Research partnership focuses on air quality, energy resources

November 12, 2001

UH and Sun Microsystems to install fast computer grid, benefit students, faculty, industry

HOUSTON, Nov. 12, 2001 - A collaboration involving state-of-the-art technology and higher education announced today by Sun Microsystems, Inc. and the University of Houston will enhance research efforts aimed at solving complex problems in the environment and maximizing the utilization of energy resources.

Sun chose the University of Houston as the site for its first campus computer network, or grid environment, that will focus on applications in geosciences. The UH Sun Center of Excellence, led by a team from UH's Computer Science and Geosciences departments, will link computers at locations across campus and eventually around the world, allowing researchers to work on many parts of large problems or simulations all at once, speeding the process.

This method of grid computing is key for solving complex scientific problems, such as simulating the movement of pollutants in the atmosphere and improving imaging and seismic data processing methods used by the oil and gas industry. Researchers developing new drugs and studying the structure of viruses also need such powerful computer systems.

"Linking University of Houston researchers with leading institutions and industry partners around the world is important as we seek to advance scientific progress and economic development in areas related to the environment, energy and medicine," said Art Vailas, UH vice president for research and intellectual property management.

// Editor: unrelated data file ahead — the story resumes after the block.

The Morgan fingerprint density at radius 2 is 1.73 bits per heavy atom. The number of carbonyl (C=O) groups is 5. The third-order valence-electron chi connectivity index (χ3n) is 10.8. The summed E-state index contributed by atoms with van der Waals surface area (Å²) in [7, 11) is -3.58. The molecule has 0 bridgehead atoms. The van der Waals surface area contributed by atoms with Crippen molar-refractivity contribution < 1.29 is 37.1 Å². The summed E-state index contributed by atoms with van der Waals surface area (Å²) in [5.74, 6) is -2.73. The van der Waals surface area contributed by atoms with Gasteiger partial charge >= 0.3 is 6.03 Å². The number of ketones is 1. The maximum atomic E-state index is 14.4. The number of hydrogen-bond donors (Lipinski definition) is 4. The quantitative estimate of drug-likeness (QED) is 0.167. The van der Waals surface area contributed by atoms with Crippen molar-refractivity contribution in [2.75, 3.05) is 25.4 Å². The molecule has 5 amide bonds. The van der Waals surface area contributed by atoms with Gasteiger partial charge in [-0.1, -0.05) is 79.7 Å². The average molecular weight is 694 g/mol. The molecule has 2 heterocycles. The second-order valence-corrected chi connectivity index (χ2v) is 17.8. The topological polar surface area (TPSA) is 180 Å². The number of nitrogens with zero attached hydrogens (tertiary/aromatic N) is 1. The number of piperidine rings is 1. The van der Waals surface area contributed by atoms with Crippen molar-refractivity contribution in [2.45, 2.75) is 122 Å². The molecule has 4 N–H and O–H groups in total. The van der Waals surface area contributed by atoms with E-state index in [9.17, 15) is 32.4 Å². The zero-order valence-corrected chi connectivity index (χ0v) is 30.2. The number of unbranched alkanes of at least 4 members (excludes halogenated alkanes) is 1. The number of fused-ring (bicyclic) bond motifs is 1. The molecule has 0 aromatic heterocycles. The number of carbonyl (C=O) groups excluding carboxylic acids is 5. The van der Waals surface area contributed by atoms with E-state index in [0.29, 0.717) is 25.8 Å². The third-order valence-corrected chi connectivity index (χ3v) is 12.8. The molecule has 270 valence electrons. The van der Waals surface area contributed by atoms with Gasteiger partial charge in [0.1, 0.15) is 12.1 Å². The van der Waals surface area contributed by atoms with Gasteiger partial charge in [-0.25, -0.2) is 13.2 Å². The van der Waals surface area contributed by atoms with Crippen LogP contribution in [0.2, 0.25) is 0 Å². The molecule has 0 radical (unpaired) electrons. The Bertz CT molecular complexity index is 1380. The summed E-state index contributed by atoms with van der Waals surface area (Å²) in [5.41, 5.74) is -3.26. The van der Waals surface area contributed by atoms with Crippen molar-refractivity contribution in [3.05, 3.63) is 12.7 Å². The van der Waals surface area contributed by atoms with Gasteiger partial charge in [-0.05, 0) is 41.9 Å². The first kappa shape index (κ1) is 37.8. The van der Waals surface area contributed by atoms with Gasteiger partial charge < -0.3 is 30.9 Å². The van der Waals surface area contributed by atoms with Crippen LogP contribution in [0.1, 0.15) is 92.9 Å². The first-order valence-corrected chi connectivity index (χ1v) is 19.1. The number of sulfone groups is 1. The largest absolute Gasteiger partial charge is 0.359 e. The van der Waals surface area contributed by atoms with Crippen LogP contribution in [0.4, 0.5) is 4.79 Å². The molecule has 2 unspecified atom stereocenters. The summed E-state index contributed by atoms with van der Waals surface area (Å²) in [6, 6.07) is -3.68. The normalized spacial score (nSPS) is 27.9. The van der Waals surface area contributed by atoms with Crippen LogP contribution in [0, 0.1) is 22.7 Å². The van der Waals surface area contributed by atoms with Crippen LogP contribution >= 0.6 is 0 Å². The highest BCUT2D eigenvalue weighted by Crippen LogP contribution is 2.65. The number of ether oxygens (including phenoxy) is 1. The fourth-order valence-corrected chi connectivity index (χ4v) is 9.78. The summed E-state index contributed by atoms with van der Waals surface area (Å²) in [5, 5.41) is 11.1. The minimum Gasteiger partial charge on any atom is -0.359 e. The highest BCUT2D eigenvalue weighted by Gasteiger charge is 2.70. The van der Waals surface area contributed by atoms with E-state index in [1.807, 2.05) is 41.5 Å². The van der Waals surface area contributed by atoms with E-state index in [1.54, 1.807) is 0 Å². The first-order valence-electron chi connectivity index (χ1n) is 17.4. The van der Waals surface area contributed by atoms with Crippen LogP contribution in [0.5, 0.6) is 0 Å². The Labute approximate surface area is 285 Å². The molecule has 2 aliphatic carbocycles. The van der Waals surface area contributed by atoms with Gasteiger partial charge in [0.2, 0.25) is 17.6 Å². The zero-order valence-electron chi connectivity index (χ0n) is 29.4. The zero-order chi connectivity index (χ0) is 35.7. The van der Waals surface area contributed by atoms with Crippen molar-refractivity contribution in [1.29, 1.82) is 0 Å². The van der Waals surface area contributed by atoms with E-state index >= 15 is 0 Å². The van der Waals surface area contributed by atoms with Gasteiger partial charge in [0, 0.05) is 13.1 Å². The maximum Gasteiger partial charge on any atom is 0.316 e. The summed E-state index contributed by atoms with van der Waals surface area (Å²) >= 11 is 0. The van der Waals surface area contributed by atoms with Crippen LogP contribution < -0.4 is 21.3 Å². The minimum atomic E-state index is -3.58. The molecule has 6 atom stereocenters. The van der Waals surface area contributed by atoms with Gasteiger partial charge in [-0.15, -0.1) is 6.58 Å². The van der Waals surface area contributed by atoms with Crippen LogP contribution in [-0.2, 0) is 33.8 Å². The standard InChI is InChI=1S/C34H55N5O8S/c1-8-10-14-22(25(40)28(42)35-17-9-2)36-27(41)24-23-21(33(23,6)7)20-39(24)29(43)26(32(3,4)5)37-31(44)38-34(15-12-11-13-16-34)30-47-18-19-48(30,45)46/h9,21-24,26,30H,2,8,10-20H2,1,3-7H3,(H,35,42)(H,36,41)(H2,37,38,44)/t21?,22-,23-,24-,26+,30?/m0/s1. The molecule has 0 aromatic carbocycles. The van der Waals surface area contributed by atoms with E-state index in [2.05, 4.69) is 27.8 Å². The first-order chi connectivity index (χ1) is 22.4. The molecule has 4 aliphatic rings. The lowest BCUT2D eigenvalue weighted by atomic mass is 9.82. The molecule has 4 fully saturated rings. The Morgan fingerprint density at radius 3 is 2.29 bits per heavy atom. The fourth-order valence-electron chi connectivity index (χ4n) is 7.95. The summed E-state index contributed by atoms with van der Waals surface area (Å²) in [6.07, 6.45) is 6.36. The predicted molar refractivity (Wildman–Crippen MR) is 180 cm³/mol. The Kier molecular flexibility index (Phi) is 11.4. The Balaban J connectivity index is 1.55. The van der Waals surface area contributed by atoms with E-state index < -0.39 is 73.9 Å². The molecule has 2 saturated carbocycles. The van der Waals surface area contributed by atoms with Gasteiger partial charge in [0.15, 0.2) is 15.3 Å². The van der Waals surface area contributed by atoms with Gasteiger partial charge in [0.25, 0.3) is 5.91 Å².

Sun's Center of Excellence (COE) program promotes open standards and collaboration to help build new technologies that advance academic research. UH is the first COE to combine grid computing with the discipline of geoscience. Other COEs are located in Canada, China, Germany and three other sites in the United States.

The UH grid will combine computer hardware from Sun with the Solaris™ operating system and Sun's Grid Engine software to harness campus resources that are underutilized. Sun's Grid Engine software optimizes the use of computer resources at various times throughout the day and night by enabling computers to be scheduled for maximum usage and to perform computer-intensive tasks whenever necessary.

The collaboration between Sun and UH will lead directly to cooperation between university researchers and those at leading labs and facilities in other Sun Centers of Excellence. Sun also is providing funding for student involvement in research and is collaborating with UH faculty in technical work to achieve research goals.

Kim Jones, vice president for research and education at Sun Microsystems, said, "We are pleased to be entering into a partnership with the University of Houston that will leverage the latest computer technologies in key research to maximize the potential of existing oil and gas wells as well as the improvement of our national air quality. Our investment in this Center of Excellence Partnership will provide state of the art equipment to help enable research in these important areas."

Chuck Shomper, vice president for information technology at UH, said, "This partnership enhances and expands the previous approaches we used to provide faculty and students with one of the best learning environments in the country. It also will enable critical research activities to provide important advancements in the energy and environment sectors for the city, state and the nation."